John Masefield’s The Box of Delights: or When the Wolves Were Running

Kay Harker is on his way home from boarding school for the Christmas holidays when he finds himself being followed by two suspicious characters. When he arrives home he finds that not only will he be sharing his holidays with the four Jones children, including the fearless Maria Jones, but people around him begin to disappear after a mysterious old man gives Kay a message to pass along: “The wolves are running.” Then Kay is entrusted with a magical box which the evil wizard Abner Browne and his witch wife Sylvia Daisy Pouncer would do anything to get their hands on, including having their gang kidnap Kay’s friends.

The Box of Delights: or When the Wolves Were Running, first published in 1935, is the sequel to The Midnight Folk, yet it can be read as a stand-alone novel. In some ways, it is even more charming than The Midnight Folk, as it seems to make more use of British history and folklore. As Kay time-travels through history, he gets to witness the Trojan War, march with ancient Romans and converse with a medieval alchemist. At the same time, The Box of Delights is a seasonal story about the darkest time of the year in which Kay meets such figures of British folklore as Herne the Hunter and the Oak Tree Lady.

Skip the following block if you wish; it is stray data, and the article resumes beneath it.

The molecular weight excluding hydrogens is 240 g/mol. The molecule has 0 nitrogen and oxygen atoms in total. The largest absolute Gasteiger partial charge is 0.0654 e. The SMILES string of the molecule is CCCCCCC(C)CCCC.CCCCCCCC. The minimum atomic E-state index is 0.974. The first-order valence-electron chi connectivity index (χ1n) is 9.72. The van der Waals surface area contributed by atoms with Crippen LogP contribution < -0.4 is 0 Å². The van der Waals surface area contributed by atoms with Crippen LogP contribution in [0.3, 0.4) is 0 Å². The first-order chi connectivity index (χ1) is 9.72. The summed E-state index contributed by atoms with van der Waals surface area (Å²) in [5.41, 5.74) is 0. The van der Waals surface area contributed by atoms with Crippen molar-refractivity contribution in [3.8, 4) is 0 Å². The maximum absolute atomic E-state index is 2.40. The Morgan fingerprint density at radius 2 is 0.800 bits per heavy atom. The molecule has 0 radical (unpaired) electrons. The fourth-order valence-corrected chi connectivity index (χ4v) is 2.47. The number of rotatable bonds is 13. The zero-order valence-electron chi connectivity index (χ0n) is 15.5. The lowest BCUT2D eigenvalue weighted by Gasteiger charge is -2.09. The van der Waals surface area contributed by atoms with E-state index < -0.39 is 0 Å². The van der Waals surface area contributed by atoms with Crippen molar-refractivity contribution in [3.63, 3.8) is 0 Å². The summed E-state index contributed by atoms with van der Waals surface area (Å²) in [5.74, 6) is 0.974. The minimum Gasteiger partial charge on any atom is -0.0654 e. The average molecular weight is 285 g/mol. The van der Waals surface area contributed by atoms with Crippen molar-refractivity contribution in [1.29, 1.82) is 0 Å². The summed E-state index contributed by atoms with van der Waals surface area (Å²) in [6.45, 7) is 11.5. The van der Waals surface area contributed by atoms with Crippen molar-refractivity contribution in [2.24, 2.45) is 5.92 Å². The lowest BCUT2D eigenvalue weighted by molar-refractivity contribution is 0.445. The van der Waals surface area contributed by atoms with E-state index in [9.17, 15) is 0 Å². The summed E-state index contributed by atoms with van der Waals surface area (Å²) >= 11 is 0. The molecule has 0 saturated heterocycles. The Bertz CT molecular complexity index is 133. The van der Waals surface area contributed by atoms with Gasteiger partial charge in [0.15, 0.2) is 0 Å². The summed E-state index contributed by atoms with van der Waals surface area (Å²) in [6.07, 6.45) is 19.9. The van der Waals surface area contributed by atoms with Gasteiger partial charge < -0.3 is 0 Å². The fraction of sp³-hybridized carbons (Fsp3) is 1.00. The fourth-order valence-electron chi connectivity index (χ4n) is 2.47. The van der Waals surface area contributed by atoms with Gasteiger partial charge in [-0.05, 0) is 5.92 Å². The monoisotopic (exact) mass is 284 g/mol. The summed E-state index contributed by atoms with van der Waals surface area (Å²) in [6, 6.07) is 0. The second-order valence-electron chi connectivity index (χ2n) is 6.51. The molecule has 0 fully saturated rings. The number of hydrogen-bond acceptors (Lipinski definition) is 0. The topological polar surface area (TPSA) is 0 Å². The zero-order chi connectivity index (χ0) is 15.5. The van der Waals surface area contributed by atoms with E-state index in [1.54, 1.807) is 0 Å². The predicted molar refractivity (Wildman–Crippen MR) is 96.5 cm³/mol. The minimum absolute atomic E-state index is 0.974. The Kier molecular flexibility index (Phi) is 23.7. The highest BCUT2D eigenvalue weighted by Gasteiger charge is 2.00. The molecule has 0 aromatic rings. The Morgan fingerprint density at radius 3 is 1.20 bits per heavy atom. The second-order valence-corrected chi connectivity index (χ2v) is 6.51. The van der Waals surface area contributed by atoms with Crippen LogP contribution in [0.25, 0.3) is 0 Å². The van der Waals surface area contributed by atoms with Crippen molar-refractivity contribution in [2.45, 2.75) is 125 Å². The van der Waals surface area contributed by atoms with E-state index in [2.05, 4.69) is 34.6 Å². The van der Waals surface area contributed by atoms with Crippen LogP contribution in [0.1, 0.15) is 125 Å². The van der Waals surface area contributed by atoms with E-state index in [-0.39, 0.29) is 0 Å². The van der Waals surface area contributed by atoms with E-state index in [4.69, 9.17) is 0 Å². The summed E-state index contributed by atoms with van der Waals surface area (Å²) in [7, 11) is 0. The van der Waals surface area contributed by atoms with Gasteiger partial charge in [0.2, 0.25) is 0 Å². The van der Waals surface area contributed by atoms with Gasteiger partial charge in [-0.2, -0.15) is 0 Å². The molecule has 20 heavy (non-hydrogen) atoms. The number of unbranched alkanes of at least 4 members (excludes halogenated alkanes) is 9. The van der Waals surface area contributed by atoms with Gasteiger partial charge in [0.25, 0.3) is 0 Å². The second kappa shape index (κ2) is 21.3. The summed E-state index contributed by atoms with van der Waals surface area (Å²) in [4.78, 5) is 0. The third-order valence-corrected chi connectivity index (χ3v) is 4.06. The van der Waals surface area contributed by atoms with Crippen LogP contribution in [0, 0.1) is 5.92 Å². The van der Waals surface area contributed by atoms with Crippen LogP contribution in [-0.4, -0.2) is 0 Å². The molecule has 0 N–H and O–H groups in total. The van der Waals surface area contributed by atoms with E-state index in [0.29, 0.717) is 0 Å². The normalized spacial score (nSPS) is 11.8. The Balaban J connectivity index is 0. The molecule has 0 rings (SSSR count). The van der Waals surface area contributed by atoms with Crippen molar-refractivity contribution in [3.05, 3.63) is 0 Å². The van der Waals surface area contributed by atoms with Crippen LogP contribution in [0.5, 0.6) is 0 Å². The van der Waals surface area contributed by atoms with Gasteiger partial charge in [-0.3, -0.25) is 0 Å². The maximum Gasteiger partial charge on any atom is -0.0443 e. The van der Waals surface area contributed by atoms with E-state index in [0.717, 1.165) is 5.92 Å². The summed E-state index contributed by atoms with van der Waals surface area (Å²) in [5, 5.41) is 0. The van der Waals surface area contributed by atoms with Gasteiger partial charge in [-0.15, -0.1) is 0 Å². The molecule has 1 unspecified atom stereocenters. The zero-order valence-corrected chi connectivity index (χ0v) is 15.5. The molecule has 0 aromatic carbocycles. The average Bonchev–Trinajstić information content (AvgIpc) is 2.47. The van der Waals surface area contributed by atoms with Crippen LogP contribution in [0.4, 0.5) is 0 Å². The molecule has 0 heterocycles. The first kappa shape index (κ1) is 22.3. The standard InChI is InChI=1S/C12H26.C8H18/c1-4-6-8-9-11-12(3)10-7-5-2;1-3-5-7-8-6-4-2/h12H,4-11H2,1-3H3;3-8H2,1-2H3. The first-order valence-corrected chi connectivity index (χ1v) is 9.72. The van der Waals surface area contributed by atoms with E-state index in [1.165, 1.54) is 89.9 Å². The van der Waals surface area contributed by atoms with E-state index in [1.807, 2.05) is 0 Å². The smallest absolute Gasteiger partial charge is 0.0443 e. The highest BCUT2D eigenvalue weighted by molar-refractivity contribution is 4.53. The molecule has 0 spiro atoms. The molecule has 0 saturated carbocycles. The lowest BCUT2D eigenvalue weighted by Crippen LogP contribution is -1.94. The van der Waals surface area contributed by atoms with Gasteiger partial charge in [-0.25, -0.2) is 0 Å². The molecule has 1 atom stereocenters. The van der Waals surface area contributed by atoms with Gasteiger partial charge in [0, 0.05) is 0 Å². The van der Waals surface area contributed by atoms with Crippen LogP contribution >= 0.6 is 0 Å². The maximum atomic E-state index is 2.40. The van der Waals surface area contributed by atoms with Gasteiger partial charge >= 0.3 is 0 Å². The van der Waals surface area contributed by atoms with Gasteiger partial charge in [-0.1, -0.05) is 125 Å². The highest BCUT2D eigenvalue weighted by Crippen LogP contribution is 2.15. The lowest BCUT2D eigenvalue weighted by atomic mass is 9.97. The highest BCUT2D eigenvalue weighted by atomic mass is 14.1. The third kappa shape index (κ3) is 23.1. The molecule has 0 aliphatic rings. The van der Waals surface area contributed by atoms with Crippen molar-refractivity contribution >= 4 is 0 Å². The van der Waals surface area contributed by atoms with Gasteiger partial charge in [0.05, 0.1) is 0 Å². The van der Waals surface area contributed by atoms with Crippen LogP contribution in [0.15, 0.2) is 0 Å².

Once again, Masefield’s poetical prose is worth mentioning, especially those passages which demonstrate Masefield’s love of nature. The birds of the air and the beasts of the field remain, even when granted the power of speech, recognizably animal-like (one of my favorite quotes comes from a mouse which describes cats as “doomsday in fur”).

Long before the phrase “crossover genre” became a label for selling more books, The Box of Delights was written as a thriller, a fantasy, and a story of the dark time of the year, and it remains a perfect tale for reading while snuggled up in a blanket on a snowy day.

(New York Review of Books Children’s Collection, 2007)

About

Kestrell Rath, reviewer, is a bibliophile, owner of the Blind Bookworm page, and runs a mailing list for blind readers using new technology. She attends college in Boston.